Hoving, Thomas. "The Thread of Patronage: The Medieval Collections of The Metropolitan Museum of Art and The Cloisters." Apollo 82, no. 43 (September 1965). pp. 185–86, pl. XI.
Stoddard, Whitney S. Monastery and Cathedral in France: Medieval Architecture, Sculpture, Stained Glass, Manuscripts, the Art of the Church Treasuries. Middletown, CT: Wesleyan University Press, 1966. pp. 357–59.
Coffinet, Julien. Arachné ou L'art de la tapisserie. Paris: Bibliothèque des arts, 1971. pp. 201–203, 205.
Freeman, Margaret B. "The Unicorn Tapestries." The Metropolitan Museum of Art Bulletin, n.s., 32, no. 1 (1973-1974). pp. 196–201.
Souchal, Geneviève, ed. Chefs-d'œuvre de la tapisserie du XIVe au XVIe siècle. Paris: Galeries nationales du Grand Palais, 1973. no. 18–24, pp. 76–86.
Souchal, Geneviève, ed. Masterpieces of Tapestry from the Fourteenth to the Sixteenth Century. New York: The Metropolitan Museum of Art, 1974. no. 18–24, pp. 69–79.
Freeman, Margaret. The Unicorn Tapestries. New York: The Metropolitan Museum of Art, 1976. no. 4, discussed and ill. thoughout.
Young, Bonnie. A Walk Through The Cloisters. New York: The Metropolitan Museum of Art, 1979. pp. 65–75.
Nickel, Helmut. "About the Sequence of the Tapestries in The Hunt of the Unicorn and The Lady with the Unicorn." Metropolitan Museum Journal 17 (1982). pp. 9–14, fig. 4, 9.
Erlande-Brandenburg, Alain. Gothic Art. New York: H. N. Abrams, 1989. pp. 346, fig. 160, ill. p. 352.
Cavallo, Adolfo S. Medieval Tapestries in The Metropolitan Museum of Art. New York: The Metropolitan Museum of Art, 1993. no. 20d, pp. 14, 51, 297–327.
Cavallo, Adolph S. The Unicorn Tapestries at the Metropolitan Museum of Art. New York: The Metropolitan Museum of Art, 1998. no. 4.
Franke, Birgit. Assuerus und Esther am Burgunderhof: Zur Rezeption des Buches Esther in den Niederlanden (1450 bis 1530). Berlin: Gebr. Mann, 1998. p. 119.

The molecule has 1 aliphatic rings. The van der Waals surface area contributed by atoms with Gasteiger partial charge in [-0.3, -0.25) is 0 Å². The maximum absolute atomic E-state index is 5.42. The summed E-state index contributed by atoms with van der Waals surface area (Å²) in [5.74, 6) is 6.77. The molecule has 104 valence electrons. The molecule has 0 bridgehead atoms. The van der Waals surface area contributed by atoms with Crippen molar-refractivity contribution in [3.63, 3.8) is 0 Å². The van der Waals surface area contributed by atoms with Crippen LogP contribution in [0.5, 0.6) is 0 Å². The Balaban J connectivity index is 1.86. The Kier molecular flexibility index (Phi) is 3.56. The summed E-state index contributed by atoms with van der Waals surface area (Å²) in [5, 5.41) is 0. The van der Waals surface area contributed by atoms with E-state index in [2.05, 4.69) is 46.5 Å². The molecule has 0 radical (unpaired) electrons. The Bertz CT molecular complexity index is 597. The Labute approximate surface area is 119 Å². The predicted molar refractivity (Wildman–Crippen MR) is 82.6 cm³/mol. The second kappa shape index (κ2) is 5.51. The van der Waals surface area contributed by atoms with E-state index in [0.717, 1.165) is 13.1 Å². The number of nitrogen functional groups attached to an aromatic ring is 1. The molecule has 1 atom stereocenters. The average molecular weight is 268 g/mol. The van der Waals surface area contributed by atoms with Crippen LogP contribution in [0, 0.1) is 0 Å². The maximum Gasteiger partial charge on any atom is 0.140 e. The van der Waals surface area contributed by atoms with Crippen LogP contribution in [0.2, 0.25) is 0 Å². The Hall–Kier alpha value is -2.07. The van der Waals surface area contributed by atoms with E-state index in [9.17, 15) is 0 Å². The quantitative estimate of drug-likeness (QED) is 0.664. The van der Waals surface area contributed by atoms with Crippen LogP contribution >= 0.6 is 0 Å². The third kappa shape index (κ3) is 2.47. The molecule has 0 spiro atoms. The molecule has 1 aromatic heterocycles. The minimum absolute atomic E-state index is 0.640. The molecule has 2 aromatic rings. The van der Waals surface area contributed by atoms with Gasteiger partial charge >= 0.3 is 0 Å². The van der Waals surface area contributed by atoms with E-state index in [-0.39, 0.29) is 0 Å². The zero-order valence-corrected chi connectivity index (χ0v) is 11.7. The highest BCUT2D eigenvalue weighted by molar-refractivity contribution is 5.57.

Campbell, Thomas P., ed. Tapestry in the Renaissance: Art and Magnificence. New York: The Metropolitan Museum of Art, 2002. no. 5, pp. 70–79, 164.
Barnet, Peter, and Nancy Y. Wu. The Cloisters: Medieval Art and Architecture. New York and New Haven: The Metropolitan Museum of Art, 2005. no. 120, pp. 164–65, 199.
Piccat, Marco. "Le lettere nascoste: Caterina d’Aragona e le tappezzerie del liocorno. Musée de Cluny (Parigi)." Locus Amœnus 10 (2009–2010). p. 18.
Colburn, Kathrin. "Three Fragments of the Mystic Capture of the Unicorn Tapestry." Metropolitan Museum Journal 45 (2010). pp. 97–106, fig. 2.
Barnet, Peter, and Nancy Y. Wu. The Cloisters: Medieval Art and Architecture. 75th Anniversary ed. New York and New Haven: The Metropolitan Museum of Art, 2012. p. 172–173.
Husband, Timothy B. "Creating the Cloisters." The Metropolitan Museum of Art Bulletin, n.s., 70, no. 4 (Spring 2013). pp. 15–17, 43–45, fig. 30.
Taburet-Delahaye, Elisabeth, ed. La Dame à la licorne et l'art européen autour de 1500 dans les collections du musée de Cluny, Paris. Paris (?): Musée National du Moyen Âge - Thermes et Hôtel de Cluny, 2013. p. 69, fig. 6.
Boehm, Barbara Drake. "A Blessing of Unicorns: The Paris and Cloisters Tapestries." The Metropolitan Museum of Art Bulletin 78, no. 1 (Summer 2020). pp. 39–40, fig. 10.
Philippe de Montebello, former Director of The Met, guides viewers through The Cloisters, pointing out Romanesque and Gothic architecture and artwork, beautiful tapestries, and the diverse species in the gardens. He outlines the history of the building and its many influences and highlights significant works of art in the collection.
Produced for the 1974 exhibition Masterpieces of Tapestry, this short form recounts the tale depicted in “The Unicorn Tapestries” and explains the symbolic meaning of these mythic creatures, including their purifying and restorative powers.